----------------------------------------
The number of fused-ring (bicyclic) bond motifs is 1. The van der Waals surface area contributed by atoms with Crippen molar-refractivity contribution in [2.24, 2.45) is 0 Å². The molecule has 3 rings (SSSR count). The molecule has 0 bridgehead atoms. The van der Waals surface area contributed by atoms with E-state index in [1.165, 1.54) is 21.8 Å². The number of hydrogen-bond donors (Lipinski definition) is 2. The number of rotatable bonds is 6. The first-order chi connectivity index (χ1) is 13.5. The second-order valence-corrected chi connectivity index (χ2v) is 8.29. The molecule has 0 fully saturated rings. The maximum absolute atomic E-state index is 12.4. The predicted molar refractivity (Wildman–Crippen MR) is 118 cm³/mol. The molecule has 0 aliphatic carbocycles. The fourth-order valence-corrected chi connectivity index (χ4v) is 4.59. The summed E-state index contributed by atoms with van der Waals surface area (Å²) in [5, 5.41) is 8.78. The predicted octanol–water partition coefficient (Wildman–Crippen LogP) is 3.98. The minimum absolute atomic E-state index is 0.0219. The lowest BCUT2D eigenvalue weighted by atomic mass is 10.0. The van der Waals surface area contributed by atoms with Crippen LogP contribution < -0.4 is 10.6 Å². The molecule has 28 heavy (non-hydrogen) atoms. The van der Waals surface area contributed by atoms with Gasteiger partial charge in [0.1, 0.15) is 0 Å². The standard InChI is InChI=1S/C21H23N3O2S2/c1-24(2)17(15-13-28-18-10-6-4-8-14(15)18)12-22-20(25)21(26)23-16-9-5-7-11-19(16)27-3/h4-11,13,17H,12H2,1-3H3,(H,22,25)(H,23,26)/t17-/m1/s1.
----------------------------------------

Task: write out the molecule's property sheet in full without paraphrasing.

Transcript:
The number of fused-ring (bicyclic) bond motifs is 1. The van der Waals surface area contributed by atoms with Crippen molar-refractivity contribution in [2.24, 2.45) is 0 Å². The molecule has 3 rings (SSSR count). The molecule has 0 bridgehead atoms. The van der Waals surface area contributed by atoms with E-state index in [1.165, 1.54) is 21.8 Å². The number of hydrogen-bond donors (Lipinski definition) is 2. The number of rotatable bonds is 6. The first-order chi connectivity index (χ1) is 13.5. The second-order valence-corrected chi connectivity index (χ2v) is 8.29. The molecule has 0 fully saturated rings. The maximum absolute atomic E-state index is 12.4. The predicted molar refractivity (Wildman–Crippen MR) is 118 cm³/mol. The molecule has 0 aliphatic carbocycles. The fourth-order valence-corrected chi connectivity index (χ4v) is 4.59. The summed E-state index contributed by atoms with van der Waals surface area (Å²) in [5, 5.41) is 8.78. The predicted octanol–water partition coefficient (Wildman–Crippen LogP) is 3.98. The minimum absolute atomic E-state index is 0.0219. The lowest BCUT2D eigenvalue weighted by atomic mass is 10.0. The van der Waals surface area contributed by atoms with Crippen LogP contribution < -0.4 is 10.6 Å². The molecule has 28 heavy (non-hydrogen) atoms. The van der Waals surface area contributed by atoms with Gasteiger partial charge in [0.1, 0.15) is 0 Å². The standard InChI is InChI=1S/C21H23N3O2S2/c1-24(2)17(15-13-28-18-10-6-4-8-14(15)18)12-22-20(25)21(26)23-16-9-5-7-11-19(16)27-3/h4-11,13,17H,12H2,1-3H3,(H,22,25)(H,23,26)/t17-/m1/s1.